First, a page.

Lab: Physical Security Scavenger Hunt

By Drs. Anthony Vance and Dave Eargle

There can be no information security without physical security.

Note: This lab can be completed in a group of up to four members. Before you make a submission on Canvas, all of your team members should join one of the already-existing “Physical Security” groups on Canvas.

To earn full credit for this lab, your team must complete 6 of the 11 items below.


Submit one single solitary pdf with documentation of all completed items for your team.

For each accomplished item in your single solitary pdf, include:

  1. Prominent header-text indicating which item you have completed
  2. Conclusive photo-documentation of completion.
  3. A sentence or more describing the feat.

Item 1: Successfully open one of my locks via both (bumping) and (SLP and/or raking)

I need to witness it, and you have to do each method twice. Twice is the rule to let both me and you know that it wasn’t just luck.

Item 2

Either a or b but not both.

Item 2a: Photograph an Unlocked, Unattended Terminal


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Item 2b: Shoulder-Surf to Get a Legible Photo of a Screen in Use


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Item 3: Go Dumpster Diving to Obtain a Photo of Sensitive and/or Potentially Valuable Information

Note: Please specify the information, but redact the information in the attached photo.

While it is not illegal to dumpster dive in CO, you can still get in trouble for trespassing, so be mindful and don't trespass. See Colorado : State v. Hillman, 834 P.2d. 1271 (1992), which says that trash curbside / in front of house / outside fenced area of property is public.


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Item 4: Take a Picture of Sensitive/Potentially Valuable Information Left in Someone’s Car


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Item 5: Gain Access to a Pre-approved Restricted Area

Take a picture of yourself in the restricted area and document how you did it (e.g., tailgaiting). Get permission from a manager, etc. before entering the restricted area. For example, you might explain to a manager that you are doing a class assignment and you would like to test whether their employees will prohibit you from entering the restricted area. Only proceed with the test with the manager’s approval.

Note: You have my permission to attempt to gain access to my office without picking the lock (please lock the door on your way out). It doesn’t count if I am in the office. Otherwise, it counts.


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Item 6: Enter a Pre-approved Restricted Area by Disguise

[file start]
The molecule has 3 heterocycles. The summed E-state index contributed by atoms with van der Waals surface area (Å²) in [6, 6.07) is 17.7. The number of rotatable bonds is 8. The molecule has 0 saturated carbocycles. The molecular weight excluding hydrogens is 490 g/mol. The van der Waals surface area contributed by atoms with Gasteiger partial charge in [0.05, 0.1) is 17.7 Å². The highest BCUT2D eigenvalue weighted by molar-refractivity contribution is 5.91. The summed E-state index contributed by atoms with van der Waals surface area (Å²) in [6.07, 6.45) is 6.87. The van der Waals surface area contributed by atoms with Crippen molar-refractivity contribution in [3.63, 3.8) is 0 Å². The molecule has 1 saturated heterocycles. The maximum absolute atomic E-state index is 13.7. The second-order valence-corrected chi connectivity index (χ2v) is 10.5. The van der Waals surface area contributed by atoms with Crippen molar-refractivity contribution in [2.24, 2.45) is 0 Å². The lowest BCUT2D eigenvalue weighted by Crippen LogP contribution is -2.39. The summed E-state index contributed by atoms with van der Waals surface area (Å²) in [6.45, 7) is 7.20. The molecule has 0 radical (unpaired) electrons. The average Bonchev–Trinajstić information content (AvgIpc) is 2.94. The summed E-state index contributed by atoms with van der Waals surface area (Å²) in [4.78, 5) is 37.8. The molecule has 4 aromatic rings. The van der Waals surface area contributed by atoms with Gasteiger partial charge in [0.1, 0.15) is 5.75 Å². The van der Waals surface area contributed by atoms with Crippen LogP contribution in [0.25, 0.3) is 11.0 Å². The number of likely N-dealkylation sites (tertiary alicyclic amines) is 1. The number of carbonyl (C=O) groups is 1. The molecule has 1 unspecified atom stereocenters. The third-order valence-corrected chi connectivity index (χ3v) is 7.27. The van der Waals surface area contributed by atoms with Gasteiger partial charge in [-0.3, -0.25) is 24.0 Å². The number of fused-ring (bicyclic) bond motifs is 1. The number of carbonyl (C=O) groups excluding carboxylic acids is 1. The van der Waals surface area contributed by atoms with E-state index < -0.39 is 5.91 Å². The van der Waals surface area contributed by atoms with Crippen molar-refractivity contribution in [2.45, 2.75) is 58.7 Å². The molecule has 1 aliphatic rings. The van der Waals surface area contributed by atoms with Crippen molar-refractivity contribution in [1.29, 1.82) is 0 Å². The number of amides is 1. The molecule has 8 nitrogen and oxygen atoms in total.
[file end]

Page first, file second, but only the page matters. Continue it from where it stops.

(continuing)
For example, use a clipboard or fake ID. You can double-count this one with #5.

Item 7: Get a photo of an ID badge that is good enough to make a duplicate, and make a duplicate

Note: Bonus points if you actually make a passable counterfeit badge.

Item 8: More Unattended-Computer Mischief

Either a or b but not both.

Item 8a: Access Saved Passwords in a Web Browser on an Unattended Computer

This website has a list of helpful tools to recover passwords from web browsers:

Item 8b: Install a nuisance-yet-benign browser extension into the web browser of an unattended computer

e.g, nCage or Cloud to Butt

Item 9: Photo Document the Security Cameras in a Building and Establish a Route through the Building without Being Recorded

The route-establishment can be drawn out, but it’s coolest if you video-record doing it.

Item 10: Install a False Keylogger on a Public Computer

Pretend that a USB drive is a keylogger. Plug it into the back of a public computer, and leave it for a day. Retrieve it later. Take a picture of when you leave it, and when you return.

Important: Do not use an actual keylogger unless you have prior approval from the device owner.

Item 11: Obtain the Password Hashes from an Unattended Public Computer

Note: This Item uses Cain, which is installed on the lab VM. It can be downloaded from However, this file will set off all sorts of virus detection alarms and warnings, both in the browser and on your computer. Cain is not a virus, and is the official site to obtain the file from. But you can use Cain to do *virusy* things, so it gets flagged.

You are the virus

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Obtain the password hashes from an unattended public computer. In Windows 7/10, the password hashes are contained in two files (you’ll need both):



Since these files are protected by the operating system, boot from a Live CD/USB Linux distribution, such as Kali. From within Kali, copy the SAM and system files to a USB stick.

Password hashes can be dumped from the SAM file using a number of tools. For this lab, use Cain.

Run Cain (ignore any messages about the Windows firewall). Click the “Cracker” tab, and click within the right-hand pane to give it focus. Click on the + button in the toolbar and select Import Hashes from a SAM Database. Select the SAM file you obtained. Next to the Boot Key (HEX) field, select the System file you obtained. This will yield a hex string that you must copy and paste into the Boot Key (HEX) field.

Include a screen shot of the hashes below to prove that you’ve done it.

Note: Include a photo of the hashes, but don’t actually crack the hashes.


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Note: This attack will not work on any computer in Leeds. A student of mine who worked for LTS tried it out (successfully) and showed his LTS buds, who have since password-protected the boot process for... most physical computers in the building.